Vitamin B2, commonly called riboflavin, is one of eight water-soluble B
vitamins. Like its close relative vitamin B1 (thiamine), riboflavin plays a
crucial role in certain metabolic reactions, particularly the conversion of
carbohydrates into sugar, which is "burned" to produce energy. Together, the
eight B vitamins, often referred to as B complex vitamins, are also essential in
the breakdown of fats and protein. In addition, B complex vitamins play an
important role in maintaining muscle tone along the lining of the digestive
tract and promoting the health of the nervous system, skin, hair, eyes, mouth,
In addition to producing energy for the body, riboflavin also works as an
antioxidant by scavenging damaging particles in the body known as free radicals.
These particles occur naturally in the body but can damage cell membranes,
interact with genetic material, and possibly contribute to the aging process as
well as the development of a number of health conditions such as heart disease
and cancer. Antioxidants such as riboflavin can neutralize free radicals and may
reduce or even help prevent some of the damage they cause.
Unlike other B vitamins, riboflavin is not found in many foods, so the most
common cause of deficiency is lack of dietary intake, especially in the elderly.
Symptoms of riboflavin deficiency include fatigue; slowed growth; digestive
problems; cracks and sores around the corners of the mouth; swollen magenta
tongue; eye fatigue; soreness of the lips, mouth and tongue; and sensitivity to
light. Riboflavin is an important nutrient in the prevention of headache and
some visual disturbances, particularly cataracts.
Dietary and supplemental vitamin B2, along with
other nutrients is important for normal vision and prevention of cataracts
(damage to the lens of the eye which can lead to cloudy vision). In fact, people
with plenty of protein and vitamins A, B1, B2, and B3 (niacin) in their diet are
less likely to develop cataracts. Plus, taking additional supplements of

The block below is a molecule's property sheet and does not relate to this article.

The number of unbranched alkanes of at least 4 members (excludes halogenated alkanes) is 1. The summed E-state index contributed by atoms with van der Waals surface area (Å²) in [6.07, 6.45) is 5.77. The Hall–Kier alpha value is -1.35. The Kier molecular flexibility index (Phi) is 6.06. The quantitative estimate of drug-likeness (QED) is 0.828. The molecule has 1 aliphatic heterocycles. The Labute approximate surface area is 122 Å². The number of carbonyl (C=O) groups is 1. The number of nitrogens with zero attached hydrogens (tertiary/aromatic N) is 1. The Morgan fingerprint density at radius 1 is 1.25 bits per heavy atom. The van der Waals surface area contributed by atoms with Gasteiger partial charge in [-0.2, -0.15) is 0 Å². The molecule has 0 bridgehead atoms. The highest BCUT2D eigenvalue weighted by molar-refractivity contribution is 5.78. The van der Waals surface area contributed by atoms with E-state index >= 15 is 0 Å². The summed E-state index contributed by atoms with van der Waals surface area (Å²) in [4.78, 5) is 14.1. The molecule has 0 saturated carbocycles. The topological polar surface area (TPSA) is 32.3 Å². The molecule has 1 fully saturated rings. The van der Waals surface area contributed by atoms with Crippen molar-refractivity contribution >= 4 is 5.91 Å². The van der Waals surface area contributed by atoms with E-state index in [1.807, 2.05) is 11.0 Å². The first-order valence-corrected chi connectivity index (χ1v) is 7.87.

vitamins C, E, and B complex (particularly the B1, B2, B9 [folic acid], and B12
[cobalamin] in the complex ) may further protect the lens of your eyes from
developing cataracts. (Note: no more than 10 mg per day of riboflavin should be
used because levels above that could actually promote damage to the lens from
For many migraine sufferers, taking
riboflavin regularly may help decrease the frequency and shorten the duration of
migraine headaches. It is not clear how riboflavin compares to conventional
medications used to prevent migraine headaches, however.
It is especially important for people who have sustained
serious burns to obtain adequate amounts of nutrients in their daily diet. When
skin is burned, a substantial percentage of micronutrients may be lost. This
increases the risk for infection, slows the healing process, prolongs the
hospital stay, and even increases the risk of death. Although it is unclear
which micronutrients are most beneficial for people with burns, many studies
suggest that a multivitamin including the B complex vitamins may aid in the
Levels of important nutrients are often quite
low in people with anorexia or bulimia. At least 20% of people with anorexia
admitted to a hospital for treatment are deficient in vitamins B2 and B6
(pyridoxine). Some research information suggests that as many as 33% of those
with an eating disorder could be deficient in vitamins B2 and B6. Dietary
changes alone, without additional supplements, can often bring vitamin B levels
back to normal. However, extra B2 and B6 may be required (which will be
determined by your doctor or nutritionist). Plus, B-complex vitamins may help
alleviate stress and reduce symptoms of depression, frequently associated with